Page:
A few small things mar an otherwise superb graphical presentation. The frame rate is consistent and very playable, but if you pan the camera in any direction, you'll see the screen stutter for a bit. This happens any time you pan the camera. While we are on the subject of the camera, the camera in Jak II is a beast that is hard to tame. While not as bad as the worst cameras I've experienced, Jak II's camera causes much frustration. When you pan the camera in third person view, the camera locks up on any objects it comes into contact with. Thus, there are many instances when the camera will not let you see the enemies and objects you are fighting. In close quarters (such as a hallway or archway), the camera completely locks up and will not allow you to turn it in any direction. (Note, these are not scripted camera moments.) Oddly enough, when you put the camera into first person view, all the lock-ups go away. Thus, when you get into a tough situation and the camera refuses to move, you must put the camera into first person view, reposition it, and then go back to third person view. If you've got time to do this, this is fine. In other circumstances (such as when an enemy is attacking that you can't see) it will mean your death.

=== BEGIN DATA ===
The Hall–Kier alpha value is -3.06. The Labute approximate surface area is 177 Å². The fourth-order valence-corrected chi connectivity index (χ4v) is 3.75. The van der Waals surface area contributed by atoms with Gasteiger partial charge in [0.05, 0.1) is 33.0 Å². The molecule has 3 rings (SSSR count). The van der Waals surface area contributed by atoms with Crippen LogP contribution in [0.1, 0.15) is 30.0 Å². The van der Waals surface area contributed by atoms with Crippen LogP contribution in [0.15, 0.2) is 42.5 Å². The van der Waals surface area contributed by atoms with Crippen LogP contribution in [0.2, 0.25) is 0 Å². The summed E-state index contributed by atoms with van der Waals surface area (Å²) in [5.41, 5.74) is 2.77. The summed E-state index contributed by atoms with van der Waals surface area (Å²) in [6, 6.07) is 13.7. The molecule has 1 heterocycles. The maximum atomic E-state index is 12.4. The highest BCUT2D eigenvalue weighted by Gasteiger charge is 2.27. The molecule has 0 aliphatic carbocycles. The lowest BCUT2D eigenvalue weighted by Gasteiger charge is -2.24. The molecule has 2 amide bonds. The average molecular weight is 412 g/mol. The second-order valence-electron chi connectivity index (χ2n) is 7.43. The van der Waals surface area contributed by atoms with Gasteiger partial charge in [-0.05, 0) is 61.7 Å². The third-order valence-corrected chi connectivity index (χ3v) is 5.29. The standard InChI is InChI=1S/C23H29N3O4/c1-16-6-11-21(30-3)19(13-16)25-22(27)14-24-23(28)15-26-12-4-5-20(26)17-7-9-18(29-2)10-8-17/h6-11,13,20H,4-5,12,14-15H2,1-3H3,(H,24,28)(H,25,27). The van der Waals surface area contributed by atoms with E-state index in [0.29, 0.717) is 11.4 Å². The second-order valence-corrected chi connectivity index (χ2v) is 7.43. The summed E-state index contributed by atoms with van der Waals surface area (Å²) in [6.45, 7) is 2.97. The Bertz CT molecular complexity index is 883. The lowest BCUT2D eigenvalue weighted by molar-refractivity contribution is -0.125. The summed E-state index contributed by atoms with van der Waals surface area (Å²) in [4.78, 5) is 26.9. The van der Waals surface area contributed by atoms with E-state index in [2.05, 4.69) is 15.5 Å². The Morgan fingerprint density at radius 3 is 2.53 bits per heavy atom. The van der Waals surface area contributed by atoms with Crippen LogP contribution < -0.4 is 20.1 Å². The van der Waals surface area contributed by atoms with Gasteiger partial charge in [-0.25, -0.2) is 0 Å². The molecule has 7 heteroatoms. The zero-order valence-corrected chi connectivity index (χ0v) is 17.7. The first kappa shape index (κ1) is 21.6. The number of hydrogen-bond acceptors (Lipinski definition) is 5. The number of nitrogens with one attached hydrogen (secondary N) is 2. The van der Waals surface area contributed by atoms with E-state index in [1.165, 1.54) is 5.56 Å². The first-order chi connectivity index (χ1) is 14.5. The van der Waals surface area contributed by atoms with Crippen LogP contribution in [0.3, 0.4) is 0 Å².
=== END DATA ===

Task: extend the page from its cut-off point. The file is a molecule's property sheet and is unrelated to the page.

There is no question that Jak II is a stunning graphical accomplishment for Naughty Dog and for the PS2. I've subtracted one mark from perfection because of the stutter while panning, but mostly because of the camera lock-ups. If you buy Jak II expecting a graphical treat, you're in luck. Jak II delivers luscious graphical delights in spades. (Oh, and for the purists out there, yes, Jak II includes progressive scan and wide screen support.)